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Celiac Trunk
Cardiovascular System

Celiac Trunk

Truncus coeliacus

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Origin

The celiac trunk is an unpaired artery that arises from the anterior abdominal aorta. It originates immediately inferior to the aortic hiatus at the level of the twelfth thoracic and first lumbar (T12-L1) intervertebral disc.

Course

The artery travels in an anteroinferior direction for approximately 1.25 cm. It is located deep to the lesser omentum.

Branches

The celiac trunk gives off three branches. The first is the left gastric artery which ascends towards the esophageal hiatus and supplies the abdominal esophagus. It then descends along the lesser curvature of the stomach. The second branch of the celiac trunk is the splenic artery. It courses laterally towards the spleen, posterior to the pancreas. The common hepatic artery is the final branch of the celiac trunk. It travels laterally towards the liver and biliary apparatus.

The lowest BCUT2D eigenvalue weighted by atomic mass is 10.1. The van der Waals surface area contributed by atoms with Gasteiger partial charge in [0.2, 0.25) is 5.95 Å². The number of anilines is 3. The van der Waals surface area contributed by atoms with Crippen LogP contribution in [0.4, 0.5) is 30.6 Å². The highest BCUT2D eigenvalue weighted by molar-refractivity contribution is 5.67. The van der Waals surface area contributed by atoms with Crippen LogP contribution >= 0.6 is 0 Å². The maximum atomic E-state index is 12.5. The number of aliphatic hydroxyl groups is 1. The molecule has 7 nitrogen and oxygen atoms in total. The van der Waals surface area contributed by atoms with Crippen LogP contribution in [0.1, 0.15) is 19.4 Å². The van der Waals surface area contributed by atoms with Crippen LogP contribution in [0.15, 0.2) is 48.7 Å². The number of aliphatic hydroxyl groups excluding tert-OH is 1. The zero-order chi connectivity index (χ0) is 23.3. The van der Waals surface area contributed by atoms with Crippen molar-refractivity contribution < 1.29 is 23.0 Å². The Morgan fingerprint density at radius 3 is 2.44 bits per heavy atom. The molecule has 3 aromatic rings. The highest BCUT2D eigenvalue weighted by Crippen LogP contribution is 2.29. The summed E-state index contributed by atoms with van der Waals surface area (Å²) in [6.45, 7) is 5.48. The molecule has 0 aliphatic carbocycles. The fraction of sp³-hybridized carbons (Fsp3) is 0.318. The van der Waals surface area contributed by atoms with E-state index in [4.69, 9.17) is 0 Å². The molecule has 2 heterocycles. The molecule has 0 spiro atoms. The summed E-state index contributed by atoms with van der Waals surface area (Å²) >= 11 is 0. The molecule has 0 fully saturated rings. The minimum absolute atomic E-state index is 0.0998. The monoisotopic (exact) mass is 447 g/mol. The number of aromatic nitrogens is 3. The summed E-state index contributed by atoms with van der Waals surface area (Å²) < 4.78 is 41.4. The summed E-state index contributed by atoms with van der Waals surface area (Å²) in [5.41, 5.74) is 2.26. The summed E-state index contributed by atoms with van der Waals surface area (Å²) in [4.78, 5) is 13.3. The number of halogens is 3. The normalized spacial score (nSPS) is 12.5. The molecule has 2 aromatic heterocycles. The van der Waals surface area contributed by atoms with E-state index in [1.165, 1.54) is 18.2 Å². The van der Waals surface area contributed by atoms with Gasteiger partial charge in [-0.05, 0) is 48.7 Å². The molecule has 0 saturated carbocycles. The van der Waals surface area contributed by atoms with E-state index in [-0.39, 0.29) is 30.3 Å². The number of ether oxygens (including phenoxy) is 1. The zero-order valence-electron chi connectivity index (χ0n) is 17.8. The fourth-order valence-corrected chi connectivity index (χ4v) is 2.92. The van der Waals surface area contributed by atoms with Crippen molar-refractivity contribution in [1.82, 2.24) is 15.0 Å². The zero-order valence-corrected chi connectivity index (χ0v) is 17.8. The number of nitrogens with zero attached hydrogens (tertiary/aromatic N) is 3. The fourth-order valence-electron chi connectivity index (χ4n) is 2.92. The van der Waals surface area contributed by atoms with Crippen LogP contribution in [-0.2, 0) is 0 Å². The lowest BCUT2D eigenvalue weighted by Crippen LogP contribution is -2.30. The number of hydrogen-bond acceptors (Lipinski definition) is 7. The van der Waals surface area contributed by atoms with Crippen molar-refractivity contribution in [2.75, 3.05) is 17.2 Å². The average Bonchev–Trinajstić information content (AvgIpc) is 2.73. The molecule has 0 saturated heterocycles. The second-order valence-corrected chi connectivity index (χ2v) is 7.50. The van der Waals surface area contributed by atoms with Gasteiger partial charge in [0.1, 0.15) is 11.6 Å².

Supplied Structures

The branches of the celiac trunk supply the foregut and associated structures. This includes the abdominal esophagus, stomach, and a portion of the duodenum as far as the major duodenal papilla.

In addition, the liver, gallbladder, pancreas, and spleen are all supplied by branches of the celiac trunk. It is common for organs of the digestive tract to receive blood supply from more than one source. For example, the stomach is supplied by all three branches of the celiac trunk.

Learn more about this topic from other Elsevier products

Celiac Artery

ScienceDirect image

The celiac artery continues to the anterior tip of the dorsal lobe of the pancreas, where it divides into the pancreaticomesenteric and gastrohepatic arteries.

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